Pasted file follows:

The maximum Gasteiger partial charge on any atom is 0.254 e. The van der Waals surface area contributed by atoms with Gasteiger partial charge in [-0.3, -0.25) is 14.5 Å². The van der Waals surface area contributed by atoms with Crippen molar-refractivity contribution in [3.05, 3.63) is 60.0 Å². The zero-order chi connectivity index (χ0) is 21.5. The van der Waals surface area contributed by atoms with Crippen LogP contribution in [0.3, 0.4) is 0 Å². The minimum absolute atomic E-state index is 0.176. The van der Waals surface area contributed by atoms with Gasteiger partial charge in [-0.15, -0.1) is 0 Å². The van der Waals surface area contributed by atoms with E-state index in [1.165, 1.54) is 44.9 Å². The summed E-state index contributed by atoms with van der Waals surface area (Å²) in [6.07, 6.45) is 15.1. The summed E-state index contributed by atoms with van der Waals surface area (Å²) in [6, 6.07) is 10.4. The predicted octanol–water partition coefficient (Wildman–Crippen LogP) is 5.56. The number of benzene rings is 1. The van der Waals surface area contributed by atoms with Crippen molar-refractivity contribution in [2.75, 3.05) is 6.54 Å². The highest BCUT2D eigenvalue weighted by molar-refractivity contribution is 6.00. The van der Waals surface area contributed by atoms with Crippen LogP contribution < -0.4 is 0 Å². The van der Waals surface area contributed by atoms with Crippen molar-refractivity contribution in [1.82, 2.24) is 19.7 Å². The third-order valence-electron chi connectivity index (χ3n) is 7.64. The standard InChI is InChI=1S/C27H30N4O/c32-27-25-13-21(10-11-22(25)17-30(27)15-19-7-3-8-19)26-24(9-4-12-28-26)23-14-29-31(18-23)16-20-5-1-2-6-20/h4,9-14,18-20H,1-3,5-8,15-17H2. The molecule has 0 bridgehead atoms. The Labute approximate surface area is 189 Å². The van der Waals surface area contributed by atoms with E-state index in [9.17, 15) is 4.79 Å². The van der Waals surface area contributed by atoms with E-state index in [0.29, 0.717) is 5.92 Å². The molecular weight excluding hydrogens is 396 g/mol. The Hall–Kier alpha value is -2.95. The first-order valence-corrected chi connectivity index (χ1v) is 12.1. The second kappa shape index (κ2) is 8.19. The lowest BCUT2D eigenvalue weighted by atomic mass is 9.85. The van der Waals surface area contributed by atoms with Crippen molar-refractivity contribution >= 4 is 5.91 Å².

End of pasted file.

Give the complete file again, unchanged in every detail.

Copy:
The maximum Gasteiger partial charge on any atom is 0.254 e. The van der Waals surface area contributed by atoms with Gasteiger partial charge in [-0.3, -0.25) is 14.5 Å². The van der Waals surface area contributed by atoms with Crippen molar-refractivity contribution in [3.05, 3.63) is 60.0 Å². The zero-order chi connectivity index (χ0) is 21.5. The van der Waals surface area contributed by atoms with Crippen LogP contribution in [0.3, 0.4) is 0 Å². The minimum absolute atomic E-state index is 0.176. The van der Waals surface area contributed by atoms with Gasteiger partial charge in [-0.15, -0.1) is 0 Å². The van der Waals surface area contributed by atoms with E-state index in [1.165, 1.54) is 44.9 Å². The summed E-state index contributed by atoms with van der Waals surface area (Å²) in [6.07, 6.45) is 15.1. The summed E-state index contributed by atoms with van der Waals surface area (Å²) in [6, 6.07) is 10.4. The predicted octanol–water partition coefficient (Wildman–Crippen LogP) is 5.56. The number of benzene rings is 1. The van der Waals surface area contributed by atoms with Crippen molar-refractivity contribution in [2.75, 3.05) is 6.54 Å². The highest BCUT2D eigenvalue weighted by molar-refractivity contribution is 6.00. The van der Waals surface area contributed by atoms with Crippen LogP contribution < -0.4 is 0 Å². The van der Waals surface area contributed by atoms with Crippen molar-refractivity contribution in [1.82, 2.24) is 19.7 Å². The third-order valence-electron chi connectivity index (χ3n) is 7.64. The standard InChI is InChI=1S/C27H30N4O/c32-27-25-13-21(10-11-22(25)17-30(27)15-19-7-3-8-19)26-24(9-4-12-28-26)23-14-29-31(18-23)16-20-5-1-2-6-20/h4,9-14,18-20H,1-3,5-8,15-17H2. The molecule has 0 bridgehead atoms. The Labute approximate surface area is 189 Å². The van der Waals surface area contributed by atoms with E-state index in [9.17, 15) is 4.79 Å². The van der Waals surface area contributed by atoms with E-state index in [0.29, 0.717) is 5.92 Å². The molecular weight excluding hydrogens is 396 g/mol. The Hall–Kier alpha value is -2.95. The first-order valence-corrected chi connectivity index (χ1v) is 12.1. The second kappa shape index (κ2) is 8.19. The lowest BCUT2D eigenvalue weighted by atomic mass is 9.85. The van der Waals surface area contributed by atoms with Crippen molar-refractivity contribution >= 4 is 5.91 Å².